We have just a few of these works remaining, so please give this work your most serious consideration at this time.
Mister Ed is an American television sitcom produced by Filmways which originally aired in syndication from January 5 to July 2, 1961, and then on CBS from October 1, 1961, to February 6, 1966. The show’s title character – a talking horse – originally appeared in short stories by Walter R. Brooks.
Mark Bennett‘s (b. 1956, Tennessee) whimsical works engage with pop culture and celebrity to an extreme degree. His blueprint lithographs of Baby Boom era sitcoms and popular television series depict the ultimate pairing of flight of fancy and stoical logic; the purely imaginary floor plans grounded by the dry format of an architect’s design. His works are both pleasingly nostalgic and vaguely disconcerting in their premonition of a society obsessed by television and celebrity culture.
For the past 25 years, Los Angeles-based artist Mark Bennett has made art firmly rooted in the collective American experience of television. His drawings and lithographs are “blueprints” of famous television houses from such classic sitcoms as The Dick Van Dyke Show, The Brady Bunch, and Perry Mason. Drawing these fictional dwellings from memory, Bennett documents the minutiae of the characters’ lives by constructing their environments with a painstaking level of detail. His floor plans narrate the American Dream, charting not only the architecture, but also the subtext of our culturally accepted models for living.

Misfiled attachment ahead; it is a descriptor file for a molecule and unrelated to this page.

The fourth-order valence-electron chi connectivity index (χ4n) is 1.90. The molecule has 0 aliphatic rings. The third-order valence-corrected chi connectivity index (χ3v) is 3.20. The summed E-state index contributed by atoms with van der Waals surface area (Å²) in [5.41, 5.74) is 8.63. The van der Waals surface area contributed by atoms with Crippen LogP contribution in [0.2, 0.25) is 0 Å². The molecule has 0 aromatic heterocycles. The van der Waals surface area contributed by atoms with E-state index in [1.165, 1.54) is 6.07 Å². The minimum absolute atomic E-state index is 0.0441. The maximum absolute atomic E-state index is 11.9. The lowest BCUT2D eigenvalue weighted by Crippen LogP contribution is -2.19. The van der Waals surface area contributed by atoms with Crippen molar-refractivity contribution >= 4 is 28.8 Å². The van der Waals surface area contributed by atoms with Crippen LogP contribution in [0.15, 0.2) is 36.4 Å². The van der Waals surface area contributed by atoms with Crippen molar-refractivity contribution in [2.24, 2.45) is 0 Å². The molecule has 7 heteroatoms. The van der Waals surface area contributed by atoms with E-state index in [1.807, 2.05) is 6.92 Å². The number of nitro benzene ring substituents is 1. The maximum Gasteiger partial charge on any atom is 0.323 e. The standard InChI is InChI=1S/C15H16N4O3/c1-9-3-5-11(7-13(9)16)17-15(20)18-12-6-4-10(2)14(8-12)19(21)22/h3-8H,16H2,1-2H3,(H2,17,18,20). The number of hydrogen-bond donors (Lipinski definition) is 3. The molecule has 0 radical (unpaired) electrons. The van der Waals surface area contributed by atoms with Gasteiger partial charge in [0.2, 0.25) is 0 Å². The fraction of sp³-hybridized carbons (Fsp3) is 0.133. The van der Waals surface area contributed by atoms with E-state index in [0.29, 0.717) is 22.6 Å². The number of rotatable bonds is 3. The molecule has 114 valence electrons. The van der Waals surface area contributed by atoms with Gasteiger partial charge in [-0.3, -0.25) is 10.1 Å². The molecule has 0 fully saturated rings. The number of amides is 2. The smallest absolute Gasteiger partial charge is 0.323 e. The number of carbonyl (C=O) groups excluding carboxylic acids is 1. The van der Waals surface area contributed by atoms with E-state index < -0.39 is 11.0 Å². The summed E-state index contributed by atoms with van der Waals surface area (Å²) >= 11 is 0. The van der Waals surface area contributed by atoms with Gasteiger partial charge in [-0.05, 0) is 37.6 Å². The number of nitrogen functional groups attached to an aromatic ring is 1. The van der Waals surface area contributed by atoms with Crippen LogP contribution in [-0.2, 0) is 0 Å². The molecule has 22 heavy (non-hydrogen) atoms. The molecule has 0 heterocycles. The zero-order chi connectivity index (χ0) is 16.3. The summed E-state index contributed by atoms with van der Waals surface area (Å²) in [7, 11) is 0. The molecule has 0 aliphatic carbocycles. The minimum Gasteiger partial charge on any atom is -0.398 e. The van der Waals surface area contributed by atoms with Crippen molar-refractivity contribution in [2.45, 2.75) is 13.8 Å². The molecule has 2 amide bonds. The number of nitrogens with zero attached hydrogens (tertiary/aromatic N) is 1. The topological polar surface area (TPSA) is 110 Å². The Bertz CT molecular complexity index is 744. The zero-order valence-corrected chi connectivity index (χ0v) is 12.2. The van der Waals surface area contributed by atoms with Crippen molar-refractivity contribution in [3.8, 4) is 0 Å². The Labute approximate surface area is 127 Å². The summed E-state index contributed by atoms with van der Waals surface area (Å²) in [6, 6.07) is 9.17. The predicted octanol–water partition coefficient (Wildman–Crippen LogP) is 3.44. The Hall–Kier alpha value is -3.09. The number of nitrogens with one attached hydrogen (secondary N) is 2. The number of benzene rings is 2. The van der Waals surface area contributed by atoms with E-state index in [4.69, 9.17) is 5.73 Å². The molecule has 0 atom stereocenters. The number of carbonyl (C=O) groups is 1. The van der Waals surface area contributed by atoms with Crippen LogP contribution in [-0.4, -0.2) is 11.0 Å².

You can view this exclusive ARTSY online exhibition of the original drawings that remain available from this body of work now by clicking on the follwing link below:
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